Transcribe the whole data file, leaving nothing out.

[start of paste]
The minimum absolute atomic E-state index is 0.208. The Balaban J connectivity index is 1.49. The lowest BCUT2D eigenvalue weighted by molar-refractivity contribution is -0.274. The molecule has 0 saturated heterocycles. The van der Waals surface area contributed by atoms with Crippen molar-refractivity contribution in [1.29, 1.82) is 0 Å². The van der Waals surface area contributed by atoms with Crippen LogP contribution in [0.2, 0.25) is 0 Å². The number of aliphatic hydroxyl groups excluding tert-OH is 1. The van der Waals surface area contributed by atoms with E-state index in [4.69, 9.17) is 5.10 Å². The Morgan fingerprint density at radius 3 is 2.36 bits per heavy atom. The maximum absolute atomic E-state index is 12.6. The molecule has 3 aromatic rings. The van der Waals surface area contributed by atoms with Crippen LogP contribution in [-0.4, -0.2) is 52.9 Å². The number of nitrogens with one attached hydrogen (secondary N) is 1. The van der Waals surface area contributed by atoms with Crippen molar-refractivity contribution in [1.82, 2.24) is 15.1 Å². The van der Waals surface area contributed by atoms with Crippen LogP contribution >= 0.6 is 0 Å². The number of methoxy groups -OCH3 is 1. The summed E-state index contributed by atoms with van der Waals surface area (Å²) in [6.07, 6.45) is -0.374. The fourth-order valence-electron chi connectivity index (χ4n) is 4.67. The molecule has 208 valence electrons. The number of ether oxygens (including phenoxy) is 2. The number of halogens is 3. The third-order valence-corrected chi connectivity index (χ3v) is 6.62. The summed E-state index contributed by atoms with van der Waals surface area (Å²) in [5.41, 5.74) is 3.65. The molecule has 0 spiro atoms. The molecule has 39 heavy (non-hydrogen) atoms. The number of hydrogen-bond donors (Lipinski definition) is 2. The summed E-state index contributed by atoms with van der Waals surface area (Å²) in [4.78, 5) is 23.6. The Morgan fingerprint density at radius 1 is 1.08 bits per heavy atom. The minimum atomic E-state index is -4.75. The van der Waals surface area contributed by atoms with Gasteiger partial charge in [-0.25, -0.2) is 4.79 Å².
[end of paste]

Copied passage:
The minimum absolute atomic E-state index is 0.208. The Balaban J connectivity index is 1.49. The lowest BCUT2D eigenvalue weighted by molar-refractivity contribution is -0.274. The molecule has 0 saturated heterocycles. The van der Waals surface area contributed by atoms with Crippen molar-refractivity contribution in [1.29, 1.82) is 0 Å². The van der Waals surface area contributed by atoms with Crippen LogP contribution in [0.2, 0.25) is 0 Å². The number of aliphatic hydroxyl groups excluding tert-OH is 1. The van der Waals surface area contributed by atoms with E-state index in [4.69, 9.17) is 5.10 Å². The Morgan fingerprint density at radius 3 is 2.36 bits per heavy atom. The maximum absolute atomic E-state index is 12.6. The molecule has 3 aromatic rings. The van der Waals surface area contributed by atoms with Crippen LogP contribution in [-0.4, -0.2) is 52.9 Å². The number of nitrogens with one attached hydrogen (secondary N) is 1. The van der Waals surface area contributed by atoms with Crippen molar-refractivity contribution in [1.82, 2.24) is 15.1 Å². The van der Waals surface area contributed by atoms with Crippen LogP contribution >= 0.6 is 0 Å². The number of methoxy groups -OCH3 is 1. The summed E-state index contributed by atoms with van der Waals surface area (Å²) in [6.07, 6.45) is -0.374. The fourth-order valence-electron chi connectivity index (χ4n) is 4.67. The molecule has 208 valence electrons. The number of ether oxygens (including phenoxy) is 2. The number of halogens is 3. The third-order valence-corrected chi connectivity index (χ3v) is 6.62. The summed E-state index contributed by atoms with van der Waals surface area (Å²) in [5.41, 5.74) is 3.65. The molecule has 0 spiro atoms. The molecule has 39 heavy (non-hydrogen) atoms. The number of hydrogen-bond donors (Lipinski definition) is 2. The summed E-state index contributed by atoms with van der Waals surface area (Å²) in [4.78, 5) is 23.6. The Morgan fingerprint density at radius 1 is 1.08 bits per heavy atom. The minimum atomic E-state index is -4.75. The van der Waals surface area contributed by atoms with Gasteiger partial charge in [-0.25, -0.2) is 4.79 Å².